Use PowerShell to restore a Managed Instance database to another geo-region

This PowerShell script example restores an Azure SQL Managed Instance database from a remote geo-region (geo-restore).

If you don't have an Azure subscription, create a free account before you begin.


This article has been updated to use the new Azure PowerShell Az module. You can still use the AzureRM module, which will continue to receive bug fixes until at least December 2020. To learn more about the new Az module and AzureRM compatibility, see Introducing the new Azure PowerShell Az module. For Az module installation instructions, see Install Azure PowerShell.

Use Azure Cloud Shell

Azure hosts Azure Cloud Shell, an interactive shell environment that you can use through your browser. You can use either Bash or PowerShell with Cloud Shell to work with Azure services. You can use the Cloud Shell preinstalled commands to run the code in this article without having to install anything on your local environment.

To start Azure Cloud Shell:

Option Example/Link
Select Try It in the upper-right corner of a code block. Selecting Try It doesn't automatically copy the code to Cloud Shell. Example of Try It for Azure Cloud Shell
Go to, or select the Launch Cloud Shell button to open Cloud Shell in your browser. Launch Cloud Shell in a new window
Select the Cloud Shell button on the menu bar at the upper right in the Azure portal. Cloud Shell button in the Azure portal

To run the code in this article in Azure Cloud Shell:

  1. Start Cloud Shell.

  2. Select the Copy button on a code block to copy the code.

  3. Paste the code into the Cloud Shell session by selecting Ctrl+Shift+V on Windows and Linux or by selecting Cmd+Shift+V on macOS.

  4. Select Enter to run the code.

If you choose to install and use PowerShell locally, this tutorial requires AZ PowerShell 1.4.0 or later. If you need to upgrade, see Install Azure PowerShell module. If you are running PowerShell locally, you also need to run Connect-AzAccount to create a connection with Azure.

Sample script

# Connect-AzAccount
# The SubscriptionId in which to create these objects
$SubscriptionId = '<put subscription_id here>'
# Set the information for your managed instance
$SourceResourceGroupName = "myResourceGroup-$(Get-Random)"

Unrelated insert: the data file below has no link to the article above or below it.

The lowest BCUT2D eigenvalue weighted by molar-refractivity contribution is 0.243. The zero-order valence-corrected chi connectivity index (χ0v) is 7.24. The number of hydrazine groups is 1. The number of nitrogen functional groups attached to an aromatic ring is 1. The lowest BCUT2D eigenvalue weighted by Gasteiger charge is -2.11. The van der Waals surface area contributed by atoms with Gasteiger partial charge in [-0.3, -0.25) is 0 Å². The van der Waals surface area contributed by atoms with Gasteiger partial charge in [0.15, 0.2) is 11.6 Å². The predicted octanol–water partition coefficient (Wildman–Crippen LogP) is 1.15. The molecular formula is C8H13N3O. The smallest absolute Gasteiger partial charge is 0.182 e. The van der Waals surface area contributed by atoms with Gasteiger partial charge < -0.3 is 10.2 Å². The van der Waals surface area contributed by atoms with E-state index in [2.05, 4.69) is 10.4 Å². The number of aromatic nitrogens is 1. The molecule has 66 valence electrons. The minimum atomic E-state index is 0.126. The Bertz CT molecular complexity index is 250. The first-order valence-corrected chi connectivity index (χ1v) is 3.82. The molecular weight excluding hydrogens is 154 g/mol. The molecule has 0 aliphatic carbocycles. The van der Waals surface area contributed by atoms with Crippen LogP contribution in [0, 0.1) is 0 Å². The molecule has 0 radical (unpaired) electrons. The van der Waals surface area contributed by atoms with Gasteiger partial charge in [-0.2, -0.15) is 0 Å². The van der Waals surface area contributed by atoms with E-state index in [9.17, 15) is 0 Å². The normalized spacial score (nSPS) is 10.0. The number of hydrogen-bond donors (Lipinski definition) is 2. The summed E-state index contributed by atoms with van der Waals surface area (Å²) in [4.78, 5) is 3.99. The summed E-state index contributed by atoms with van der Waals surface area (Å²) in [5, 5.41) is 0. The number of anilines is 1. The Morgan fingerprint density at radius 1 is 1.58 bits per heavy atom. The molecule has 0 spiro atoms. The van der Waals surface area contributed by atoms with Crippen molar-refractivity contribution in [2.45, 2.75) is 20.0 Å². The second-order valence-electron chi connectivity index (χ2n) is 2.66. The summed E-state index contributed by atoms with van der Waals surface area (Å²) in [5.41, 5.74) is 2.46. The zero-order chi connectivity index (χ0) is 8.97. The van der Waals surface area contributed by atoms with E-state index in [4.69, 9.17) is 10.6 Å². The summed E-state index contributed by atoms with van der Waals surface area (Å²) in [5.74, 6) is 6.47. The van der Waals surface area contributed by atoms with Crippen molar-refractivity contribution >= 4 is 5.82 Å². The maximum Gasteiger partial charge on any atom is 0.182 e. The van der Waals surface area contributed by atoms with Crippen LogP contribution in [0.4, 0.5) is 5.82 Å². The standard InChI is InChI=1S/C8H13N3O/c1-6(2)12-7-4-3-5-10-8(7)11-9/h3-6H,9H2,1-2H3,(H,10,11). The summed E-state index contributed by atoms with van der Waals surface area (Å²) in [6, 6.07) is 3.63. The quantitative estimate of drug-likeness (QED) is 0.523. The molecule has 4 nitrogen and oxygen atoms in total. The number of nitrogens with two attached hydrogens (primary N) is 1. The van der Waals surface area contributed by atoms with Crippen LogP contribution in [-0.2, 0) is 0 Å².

$SourceInstanceName = "myManagedInstance-$(Get-Random)"
$SourceDatabaseName = "myInstanceDatabase-$(Get-Random)"

# Set the information for your destination managed instance
$TargetResourceGroupName = "myTargetResourceGroup-$(Get-Random)"
$TargetInstanceName = "myTargetManagedInstance-$(Get-Random)"
$TargetDatabaseName = "myTargetInstanceDatabase-$(Get-Random)"

Set-AzContext -SubscriptionId $SubscriptionId

$backup = Get-AzSqlInstanceDatabaseGeoBackup `
-ResourceGroupName $SourceResourceGroupName `
-InstanceName $SourceInstanceName `
-Name $SourceDatabaseName

$backup | Restore-AzSqlInstanceDatabase -FromGeoBackup `
-TargetInstanceDatabaseName $TargetDatabaseName `
-TargetInstanceName $TargetInstanceName `
-TargetResourceGroupName $TargetResourceGroupName

Clean up deployment

Use the following command to remove the resource group and all resources associated with it.

Remove-AzResourceGroup -ResourceGroupName $TargetResourceGroupName

Script explanation

This script uses the following commands. Each command in the table links to command specific documentation.

Command Notes
New-AzResourceGroup Creates a resource group in which all resources are stored.
Get-AzSqlInstanceDatabaseGeoBackup Creates a Geo-redundant backup of Managed Instance Database.
Restore-AzSqlInstanceDatabase Creates a database on a Managed Instance from geo-backup.
Remove-AzResourceGroup Deletes a resource group including all nested resources.

Next steps

For more information about PowerShell, see Azure PowerShell documentation.

Additional SQL Database PowerShell script samples can be found in the Azure SQL Database PowerShell scripts.